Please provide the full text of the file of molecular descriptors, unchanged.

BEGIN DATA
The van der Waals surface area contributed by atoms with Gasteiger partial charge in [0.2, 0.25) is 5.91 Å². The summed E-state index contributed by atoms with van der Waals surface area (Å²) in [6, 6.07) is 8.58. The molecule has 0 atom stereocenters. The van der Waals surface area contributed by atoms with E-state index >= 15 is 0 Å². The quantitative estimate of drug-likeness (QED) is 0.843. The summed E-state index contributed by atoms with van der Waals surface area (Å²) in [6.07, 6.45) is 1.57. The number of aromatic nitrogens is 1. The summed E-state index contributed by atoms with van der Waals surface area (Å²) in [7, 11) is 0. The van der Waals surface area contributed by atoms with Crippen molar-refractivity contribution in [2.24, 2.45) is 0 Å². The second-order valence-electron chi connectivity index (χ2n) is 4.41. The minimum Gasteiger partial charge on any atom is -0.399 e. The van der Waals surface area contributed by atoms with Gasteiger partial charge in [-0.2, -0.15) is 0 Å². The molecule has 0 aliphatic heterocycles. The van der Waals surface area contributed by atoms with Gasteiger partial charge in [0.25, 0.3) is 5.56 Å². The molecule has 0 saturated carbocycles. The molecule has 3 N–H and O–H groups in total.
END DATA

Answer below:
The van der Waals surface area contributed by atoms with Gasteiger partial charge in [0.2, 0.25) is 5.91 Å². The summed E-state index contributed by atoms with van der Waals surface area (Å²) in [6, 6.07) is 8.58. The molecule has 0 atom stereocenters. The van der Waals surface area contributed by atoms with E-state index >= 15 is 0 Å². The quantitative estimate of drug-likeness (QED) is 0.843. The summed E-state index contributed by atoms with van der Waals surface area (Å²) in [6.07, 6.45) is 1.57. The number of aromatic nitrogens is 1. The summed E-state index contributed by atoms with van der Waals surface area (Å²) in [7, 11) is 0. The van der Waals surface area contributed by atoms with Crippen molar-refractivity contribution in [2.24, 2.45) is 0 Å². The second-order valence-electron chi connectivity index (χ2n) is 4.41. The minimum Gasteiger partial charge on any atom is -0.399 e. The van der Waals surface area contributed by atoms with Gasteiger partial charge in [-0.2, -0.15) is 0 Å². The molecule has 0 aliphatic heterocycles. The van der Waals surface area contributed by atoms with Gasteiger partial charge in [0.25, 0.3) is 5.56 Å². The molecule has 0 saturated carbocycles. The molecule has 3 N–H and O–H groups in total.